Higher Education is Mental

stress-groeningWhile Yentl wrote about the over-sensitivity and the tendency to romanticize melancholy that seems to apply to our generation, I’d like to write about what also seems to be a big issue for people around twenty. Perhaps it goes hand in hand, or little finger in little finger, with the over-sensitivity that we were raised with, bottom line is that there is a problem.

A couple of years ago, just around the time I started university, while skimming my way through the humongous pile of flyers, newspaper articles about the shrinking labour market that my mother had started gathering for me and a general load of information that you would need three brains for to process, I read something about how a lot of students had to deal with psychological issues during their studies. It seemed logical to me that causes were, for instance, due to unstable living environments. Since I counted myself lucky that I did not have to deal with that, and seeing those psychological issues as something far removed from me, I soon forgot about the article.

That is, fast forward two years, until I found myself reading flyers at the student psychologist’s office, after having to admit that I had become one of those students. I found out the number that had been described as many was actually 49 per cent – half of the students have to deal with psychological issues, and for many of them, from both university and HBO this is due to the pressure that is put on them because of their study.

Research of the LSVb (Landelijke Studenten Vakbond/ National Student Union) elaborates that the most common issues are depression, fatigue, stress, anxiety, as well as performance anxiety, concentration issues, burn outs, and demotivation. Although I was slightly surprised by the number, I was not surprised by the causes. I did want to know how it could possibly be solved.

Some people may try to hand you a straightforward answer: students just should not want to do it all. Students should realize, they say, that it is impossible to study the required amount of hours a week – which is 40 hours, as you may know, and manage to gather enough points to have a bachelor within three years. All this while holding a part-time job so you can live on your own, preferably something that helps you build your resume for future use and if that is not possible both a job and an extra curricular activity aimed at the future career. We should not forget that a social life outside of it is important as well, probably involving study or student associations, sport clubs and/or just a circle of friends outside of that – they promised you this would be the best time of your life – and besides that, have enough time to relax every once in a while. Just summing it all up makes me want to crawl into a nice pillow fort with a dozen of books, television series and food and preferably never come out to face my responsibilities ever again. Oh, and hopefully those are your only activities, and you do not have any hobbies, a need to sleep at least 6 of the recommended 8 hours a night and a natural inclination to become an adult (which comes with enough problems on its own).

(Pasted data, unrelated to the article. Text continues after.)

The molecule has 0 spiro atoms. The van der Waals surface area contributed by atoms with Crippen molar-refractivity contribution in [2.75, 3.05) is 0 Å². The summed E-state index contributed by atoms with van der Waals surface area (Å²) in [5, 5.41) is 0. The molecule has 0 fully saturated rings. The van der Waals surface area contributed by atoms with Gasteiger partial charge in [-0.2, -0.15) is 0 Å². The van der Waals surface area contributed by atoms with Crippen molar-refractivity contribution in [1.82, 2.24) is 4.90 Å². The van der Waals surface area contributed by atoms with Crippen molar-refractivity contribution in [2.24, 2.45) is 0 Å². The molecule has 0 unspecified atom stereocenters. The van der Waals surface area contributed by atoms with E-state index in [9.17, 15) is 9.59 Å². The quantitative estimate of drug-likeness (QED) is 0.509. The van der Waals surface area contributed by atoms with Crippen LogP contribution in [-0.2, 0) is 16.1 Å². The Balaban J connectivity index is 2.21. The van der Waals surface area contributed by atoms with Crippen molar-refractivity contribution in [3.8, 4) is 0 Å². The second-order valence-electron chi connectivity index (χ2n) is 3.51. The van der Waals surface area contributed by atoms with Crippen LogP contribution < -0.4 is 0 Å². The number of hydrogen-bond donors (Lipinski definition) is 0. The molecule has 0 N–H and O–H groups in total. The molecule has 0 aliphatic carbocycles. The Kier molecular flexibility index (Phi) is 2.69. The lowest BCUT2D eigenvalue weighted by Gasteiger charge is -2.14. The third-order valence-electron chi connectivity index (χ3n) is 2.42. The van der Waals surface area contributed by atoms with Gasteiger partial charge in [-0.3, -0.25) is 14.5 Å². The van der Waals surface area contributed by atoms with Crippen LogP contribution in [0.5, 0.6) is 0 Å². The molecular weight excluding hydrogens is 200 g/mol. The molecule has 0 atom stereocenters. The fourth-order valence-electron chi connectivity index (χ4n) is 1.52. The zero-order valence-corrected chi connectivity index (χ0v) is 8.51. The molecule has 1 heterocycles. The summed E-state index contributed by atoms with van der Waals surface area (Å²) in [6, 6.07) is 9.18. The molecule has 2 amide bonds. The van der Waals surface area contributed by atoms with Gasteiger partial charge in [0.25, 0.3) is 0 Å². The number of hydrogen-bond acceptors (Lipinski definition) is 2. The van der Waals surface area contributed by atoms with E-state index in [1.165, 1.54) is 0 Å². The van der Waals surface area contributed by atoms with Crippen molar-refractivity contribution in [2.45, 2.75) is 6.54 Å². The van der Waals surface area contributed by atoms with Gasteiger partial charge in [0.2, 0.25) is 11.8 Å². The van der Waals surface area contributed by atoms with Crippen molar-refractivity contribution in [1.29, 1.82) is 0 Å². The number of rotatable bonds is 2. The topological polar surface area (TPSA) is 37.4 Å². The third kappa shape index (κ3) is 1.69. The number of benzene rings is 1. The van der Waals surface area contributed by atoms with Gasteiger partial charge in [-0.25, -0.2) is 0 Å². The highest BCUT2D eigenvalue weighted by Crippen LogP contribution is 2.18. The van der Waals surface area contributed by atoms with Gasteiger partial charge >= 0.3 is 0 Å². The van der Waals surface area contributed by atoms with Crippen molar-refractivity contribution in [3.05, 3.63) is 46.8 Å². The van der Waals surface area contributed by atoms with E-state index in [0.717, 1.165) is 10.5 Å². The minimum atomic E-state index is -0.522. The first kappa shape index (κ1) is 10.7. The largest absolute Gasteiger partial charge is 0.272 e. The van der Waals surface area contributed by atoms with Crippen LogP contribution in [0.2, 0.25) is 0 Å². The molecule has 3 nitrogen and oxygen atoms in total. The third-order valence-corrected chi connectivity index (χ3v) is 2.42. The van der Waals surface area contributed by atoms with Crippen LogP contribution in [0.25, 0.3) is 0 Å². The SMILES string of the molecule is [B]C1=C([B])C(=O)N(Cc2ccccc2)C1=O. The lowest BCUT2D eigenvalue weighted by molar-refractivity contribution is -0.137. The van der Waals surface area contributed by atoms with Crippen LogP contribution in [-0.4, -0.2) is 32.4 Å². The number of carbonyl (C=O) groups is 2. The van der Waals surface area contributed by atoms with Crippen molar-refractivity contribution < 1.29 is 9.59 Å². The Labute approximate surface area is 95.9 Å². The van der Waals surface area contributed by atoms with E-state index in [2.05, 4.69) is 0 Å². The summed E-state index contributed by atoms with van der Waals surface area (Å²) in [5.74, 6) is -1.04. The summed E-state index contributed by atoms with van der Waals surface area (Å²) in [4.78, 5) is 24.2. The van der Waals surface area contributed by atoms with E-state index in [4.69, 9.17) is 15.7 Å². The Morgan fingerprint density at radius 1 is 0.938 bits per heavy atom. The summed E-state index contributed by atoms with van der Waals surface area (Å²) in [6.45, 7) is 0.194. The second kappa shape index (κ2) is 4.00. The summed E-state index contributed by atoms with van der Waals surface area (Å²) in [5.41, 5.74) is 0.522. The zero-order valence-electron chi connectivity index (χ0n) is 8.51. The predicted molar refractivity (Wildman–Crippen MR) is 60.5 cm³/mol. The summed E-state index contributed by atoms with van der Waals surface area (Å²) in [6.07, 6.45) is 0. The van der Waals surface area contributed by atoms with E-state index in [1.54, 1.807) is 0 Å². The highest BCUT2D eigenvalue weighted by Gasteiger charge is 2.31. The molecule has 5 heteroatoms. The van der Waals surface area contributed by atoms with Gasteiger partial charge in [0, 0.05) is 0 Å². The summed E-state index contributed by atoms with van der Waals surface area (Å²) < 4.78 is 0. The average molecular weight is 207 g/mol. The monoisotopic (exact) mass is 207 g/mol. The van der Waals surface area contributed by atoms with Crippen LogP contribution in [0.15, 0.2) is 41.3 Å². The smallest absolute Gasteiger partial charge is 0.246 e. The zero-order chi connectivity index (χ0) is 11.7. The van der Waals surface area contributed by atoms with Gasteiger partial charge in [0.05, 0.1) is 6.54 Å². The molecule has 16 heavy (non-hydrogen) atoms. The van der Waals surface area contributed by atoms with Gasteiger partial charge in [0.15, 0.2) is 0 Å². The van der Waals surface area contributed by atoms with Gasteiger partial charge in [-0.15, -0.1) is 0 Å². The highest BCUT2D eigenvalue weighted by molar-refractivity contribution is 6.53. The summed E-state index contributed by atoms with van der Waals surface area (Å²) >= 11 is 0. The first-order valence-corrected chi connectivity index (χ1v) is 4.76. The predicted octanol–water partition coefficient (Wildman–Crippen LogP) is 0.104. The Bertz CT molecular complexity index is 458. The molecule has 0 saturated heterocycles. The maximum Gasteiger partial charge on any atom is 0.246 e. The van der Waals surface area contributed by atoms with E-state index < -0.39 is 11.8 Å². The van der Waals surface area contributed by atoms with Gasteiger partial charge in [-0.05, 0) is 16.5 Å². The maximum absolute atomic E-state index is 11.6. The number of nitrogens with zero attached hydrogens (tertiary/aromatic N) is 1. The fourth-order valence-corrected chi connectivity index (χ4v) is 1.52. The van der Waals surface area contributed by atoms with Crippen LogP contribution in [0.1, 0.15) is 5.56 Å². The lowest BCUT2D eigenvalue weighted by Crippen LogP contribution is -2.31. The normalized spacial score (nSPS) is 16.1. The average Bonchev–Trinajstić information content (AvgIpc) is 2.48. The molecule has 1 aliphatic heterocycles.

In order to minimize the stress, students are advised to stop doing, or at least cut back on doing some of these things. Naturally not on studying – heaven knows where you end up if you do not study at least 40 hours a week! Under a bridge, probably, trying to find out which of the needles lying on the ground next to you is the cleanest. And even when cutting back on the hours – which, at least 80% of the students is doing already, 168 hours a week is not enough to keep doing the things you have to do to ensure a future career, especially when your field of choice is not economics, medicine, science or law, and to get a degree in time to evade a crippling debt. If you need a bit longer than three years you probably end up under that aforementioned bridge accompanied by those needles of debatable cleanliness as your debt in combination with the shrinking labour market and the fact that you decided not to do that one internship because you could not handle more debt and stress means that you’re basically done with.

Furthermore, there are plenty of reasons not to stop on activities that are not your studies, job or internship. Relaxation, sleep and a social life are important for every person. You cannot order someone to just stop living for a couple of years and just to build a future.

Now, of course, every person has their own capacity of how much they can handle, and plenty students manage to do very well; everyone divides their priorities differently. Even if for some, or for many, this problem is caused by the way we have been raised to be very sensitive, the amount of students who do not completely manage is, well, mental. At some point, I hope to find figures about how our parents’ generation was doing mentally, although it is impossible exclude the current shrinking labour market and the time pressure caused by the financial situation from the equation.

Perhaps we should look a bit beyond what the students do, and a bit more at what the government does. The ultimate question is: what happens when eventually half of the higher educated population sits at home with panic attacks, fatigue or a burn out?

 

Tessel

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